§ 10. Mr. John Smith (Vale of Glamorgan)
What support schools will be given to ensure that all teachers are trained in the use of information communications technology. 
§ 11. Ms Ruth Kelly (Bolton, West)
If all teachers will be trained in the use of information technology. 
§ The Parliamentary Under-Secretary of State for Education and Employment (Mr. Michael Wills)
The new opportunities fund is making available £230 million to support the training of serving teachers and school library staff in the maintained sector in the effective use of information and communications technology. The training is available to all teachers in maintained schools in the UK.
§ Mr. Smith
I am grateful for that reply. Does my hon. Friend agree that our schools could become a vital resource for the whole community, giving access to 1090 information technology? That especially applies to schools in poorer areas, where we might create cybercentres in every less-favoured community. Does my hon. Friend look forward to the day when all our schoolteachers are on-line, and hard copy becomes a thing of the past?
§ Mr. Wills
I very much agree with my hon. Friend, and I am grateful to him for drawing the attention of the House to the important IT initiatives that we are undertaking.
We must ensure that all children leave school with basic competence in information and communications technologies. We must also ensure that they have the opportunity to receive the benefits that those technologies can contribute to the whole educational experience in the classroom. I strongly agree that we must use our schools as a basis for making those technologies available to the wider communities—a process that is already under way in the excellence in cities initiative, and that we shall pursue with the roll-out of more than 700 IT learning centres next year.
§ Ms Kelly
I thank my hon. Friend for that reply. I very much welcome his commitment to turning schools into centres of excellence that the whole community can use. I take the opportunity to draw his attention to the bid by a school in my constituency, Rivington and Blackrod school, which not only intends to set up an IT centre of excellence but expects to be able to draw in business and industry, parents and members of the local community to develop a real learning town, both for Horwich and for Blackrod.
§ Mr. Nick St. Aubyn (Guildford)
While considering support for teachers, is the Minister aware that yesterday the National Union of Teachers, in evidence to the Select Committee on Education and Employment, joined the chorus of criticism of the Prime Minister's patronising remarks to head teachers last week? Is he further aware that they will not be mollified by some spurious offer of laptop computers from someone who does not know how to use them?
§ Mr. Wills
Perhaps the hon. Gentleman should read what the Prime Minister said. He congratulated the great majority of head teachers on the wonderful work that they are doing. I believe that every Labour Member would agree with those sentiments. I do not know why the hon. Gentleman supposes that the offer of £3 million for laptops for heads is spurious. Every head has welcomed it, and heads in my constituency have said how valuable they have found previous IT initiatives. I hope that the hon. Gentleman will open his eyes and see the real advantage that those technologies can bring to all teachers.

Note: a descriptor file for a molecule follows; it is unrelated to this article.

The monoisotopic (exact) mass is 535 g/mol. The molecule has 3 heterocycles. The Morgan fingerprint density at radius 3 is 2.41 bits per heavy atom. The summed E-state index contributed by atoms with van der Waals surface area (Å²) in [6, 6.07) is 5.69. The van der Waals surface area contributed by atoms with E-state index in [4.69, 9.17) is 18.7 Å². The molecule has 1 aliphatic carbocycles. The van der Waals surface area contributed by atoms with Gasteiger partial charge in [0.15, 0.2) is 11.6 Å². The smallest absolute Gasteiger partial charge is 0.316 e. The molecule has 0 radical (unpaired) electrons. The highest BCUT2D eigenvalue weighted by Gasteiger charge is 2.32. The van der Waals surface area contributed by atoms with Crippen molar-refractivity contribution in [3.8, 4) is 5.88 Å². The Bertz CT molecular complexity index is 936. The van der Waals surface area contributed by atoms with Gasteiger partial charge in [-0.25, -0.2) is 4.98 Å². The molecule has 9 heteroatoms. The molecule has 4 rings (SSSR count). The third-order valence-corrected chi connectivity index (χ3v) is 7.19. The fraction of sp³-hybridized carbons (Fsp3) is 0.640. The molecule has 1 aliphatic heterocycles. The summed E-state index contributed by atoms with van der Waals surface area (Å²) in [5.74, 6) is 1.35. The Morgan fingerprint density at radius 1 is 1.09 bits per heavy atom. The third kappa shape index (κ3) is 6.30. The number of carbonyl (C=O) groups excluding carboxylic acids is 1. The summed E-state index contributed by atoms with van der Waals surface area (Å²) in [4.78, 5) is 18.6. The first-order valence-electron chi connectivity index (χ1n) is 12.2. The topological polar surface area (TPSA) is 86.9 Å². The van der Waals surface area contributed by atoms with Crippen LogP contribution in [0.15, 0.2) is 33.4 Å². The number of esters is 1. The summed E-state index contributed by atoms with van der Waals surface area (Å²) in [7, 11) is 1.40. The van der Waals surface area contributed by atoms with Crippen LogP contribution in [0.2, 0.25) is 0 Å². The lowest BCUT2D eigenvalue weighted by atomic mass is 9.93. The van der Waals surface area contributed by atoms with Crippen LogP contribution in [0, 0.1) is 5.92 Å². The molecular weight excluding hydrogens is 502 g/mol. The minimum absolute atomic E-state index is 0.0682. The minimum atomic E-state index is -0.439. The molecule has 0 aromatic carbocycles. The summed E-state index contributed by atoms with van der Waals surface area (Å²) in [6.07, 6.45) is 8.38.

§ Mr. Desmond Swayne (New Forest, West)
Is the Minister convinced that such initiatives are cost-effective? The Prime Minister's lack of IT expertise is legendary, 1091 but it has not held back his achievements. Given that he said that the profession was still pervaded by the forces of conservatism, would not the money be better spent on a programme of re-education on the Chinese model? After all, it had a remarkable effect on our police force.
§ Mr. Wills
I am very interested to note that the hon. Gentleman has now become a Maoist, to add to all his other accomplishments. We shall ensure that the initiatives are cost-effective. We are absolutely convinced of the benefits that those technologies can bring to everyone in education. I look forward to the day—perhaps some time in the next century—when Opposition Members will join everyone else in the country in recognising those benefits.
§ Helen Jones (Warrington, North)
I, too, welcome my hon. Friend to his new post. Will he join me in congratulating the head teacher and staff of William Beamont high school in my constituency? They have made a great investment in new technology and, by linking up with Warrington collegiate institute, have given free internet access not only to their partner primary schools, but to a number of community groups in a deprived area in the centre of my constituency. Is not this the way in which we should encourage schools to proceed in future?
§ Mr. Wills
I absolutely agree with my hon. Friend. I should be interested to come and see that exciting project. She draws attention to an important point: as the technologies become more and more available in our society, it is fundamental that our most deprived areas should get exactly the same benefits from them as other areas. That is fundamental to the roll-out of the IT learning centres, which we are targeting on the 1,500 most deprived wards. I thank my hon. Friend for drawing our attention to the importance of making sure that no digital divide opens up in this country.